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The Badger Herald

Independent Student Newspaper Since 1969

The Badger Herald

Independent Student Newspaper Since 1969

The Badger Herald


Absolutely wrong

In yesterday’s Minneapolis Star Tribune, a group called “Minnesotans Against Terrorism” took out a full-page advertisement that “call[ed] on the Star Tribune to refer to those who intentionally kill Israeli civilians as terrorists.”

The ad was in response to the Star Tribune’s policy of “tak[ing] extra care to avoid the term ‘terrorist’ in articles about the Israeli-Palestinian conflict because of the emotional and heated nature of that dispute.”

Reuters has a similar “long-standing policy against the use of emotive terms, including the words ‘terrorist’ or ‘freedom fighter.’ [Reuters does] not characterize the subjects of news stories but instead reports their actions, identity and background.”

This despite the fact innocent civilians are being targeted for political gain on an almost daily basis in the Middle East.

But really, why should these examples come as a surprise? For the last several months the media has fixated on the idea of a “cycle of violence” when it comes to describing the Israeli-Palestinian conflict. However, a closer examination of the facts demonstrates this term is just as dishonest as refusing to call suicide bombers who target innocent civilians terrorists.

Consider the current Israeli incursion into Palestinian-controlled territory. The primary focus of Israeli Defense Forces has been Yasser Arafat’s security compound in Ramallah. The operation has resulted in the seizure of hundreds of illegal arms and the arrest of many known terrorists.

Contrast this with the myriad number of Palestinian incursions into Israel over the last few weeks. In those cases the primary focus was supermarkets, hotels and restaurants, resulting in the intended death of scores of innocent Israeli citizens.

This is not a cycle of violence. It is terrorism on one side, and preemptive action to protect the lives of citizens on the other. Giving these actions the same moral equivalence is no different than comparing the events of Sept. 11 to the U.S. actions in Afghanistan.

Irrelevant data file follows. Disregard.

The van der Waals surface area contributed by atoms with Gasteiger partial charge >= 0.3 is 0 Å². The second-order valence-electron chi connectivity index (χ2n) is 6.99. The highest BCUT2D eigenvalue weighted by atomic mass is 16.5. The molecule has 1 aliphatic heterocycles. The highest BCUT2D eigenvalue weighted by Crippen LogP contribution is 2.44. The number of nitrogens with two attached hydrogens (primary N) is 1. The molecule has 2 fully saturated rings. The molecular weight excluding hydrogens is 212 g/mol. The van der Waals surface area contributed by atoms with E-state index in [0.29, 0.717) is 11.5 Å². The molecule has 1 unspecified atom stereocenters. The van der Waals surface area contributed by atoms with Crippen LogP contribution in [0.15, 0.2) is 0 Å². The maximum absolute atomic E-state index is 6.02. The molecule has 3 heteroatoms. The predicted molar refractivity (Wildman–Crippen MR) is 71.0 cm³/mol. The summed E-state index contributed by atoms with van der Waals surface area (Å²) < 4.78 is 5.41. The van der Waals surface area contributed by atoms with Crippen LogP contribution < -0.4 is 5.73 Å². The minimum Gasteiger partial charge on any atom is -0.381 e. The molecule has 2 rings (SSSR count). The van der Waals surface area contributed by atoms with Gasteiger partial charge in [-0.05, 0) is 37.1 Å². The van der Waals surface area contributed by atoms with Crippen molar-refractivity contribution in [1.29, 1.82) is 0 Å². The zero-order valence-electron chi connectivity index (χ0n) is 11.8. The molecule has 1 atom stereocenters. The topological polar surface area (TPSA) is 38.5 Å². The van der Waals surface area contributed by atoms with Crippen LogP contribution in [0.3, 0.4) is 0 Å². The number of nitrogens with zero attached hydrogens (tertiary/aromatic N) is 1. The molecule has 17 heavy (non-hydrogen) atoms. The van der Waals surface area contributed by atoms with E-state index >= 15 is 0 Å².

This is by no means the only example of the difference between Israeli and Palestinian actions. Look at the case of dissidents: While their number is dwindling, there are many Israelis opposed to Israel’s continued occupation of the West Bank and Gaza. In fact, during the first non-violent Palestinian Intifada, there were Jews — including a friend of mine — who traveled in the disputed territories documenting Israeli human rights violations. In the court of world opinion, these reports were a tremendous boost to the Palestinians, yet, needless to say, my friend is still alive.
You cannot say the same for 11 Palestinians that may or may not have been aiding Israel. In two separate incidents this past weekend, they were murdered for the mere suspicion of collaborating with Israel.

Or look at the events that precipitated this so-called “cycle of violence.” It was Israel that gave unprecedented concessions at Camp David — the Palestinians walked away and launched this new Intifada. These terrorist bombings are not the result of people longing for a state — they are the result of a refusal to compromise for anything less than a complete surrender by Israel.

Yet the media still calls it a “cycle of violence,” and says both sides are to blame. How is this possible?

The problem is that like many “sophisticated” people, much of the media refuses to accept the idea of right and wrong. No actions are better or worse than others — they are just “different.”

It is how Reuters can say with a straight face that one man’s “terrorist” is another man’s “freedom fighter.” It is how protesters on Library Mall can compare U.S. actions abroad to Sept. 11. And it is how Israeli self-defense can be put on the same moral plane as Palestinian terror.

The danger of this new moral relativism cannot be overstated. This is more than a pro-Israel or pro-Palestinian rant. This reaches into the very foundation of our civilization. Thomas Hobbes, the first great liberal thinker, posited that all humans have a right to life, a theme picked up by John Locke and echoed in our own Declaration of Independence.

Terrorism by its very definition violates this right, a fact that is clear to at least one Palestinian terrorist. After last week’s deadly attack on a Passover feast in an Israeli hotel, the Washington Post reported this shocking statement:

“Anyone reading an Israeli newspaper can see their suffering,” said Ismail Haniya, a senior Hamas official in the Gaza Strip. Jews, he said, “love life more than any other people, and they prefer not to die.”

This is not a cycle of violence, and it is not justified. This is an assault on the right to life essential to liberalism and its definition of freedom. The refusal to condemn it as such is a sign of the moral relativism all too present in modern thought and a clear indicator of the danger this new way of thinking presents to our essential freedoms.

Benjamin Thompson ([email protected]) is a senior majoring in political science.

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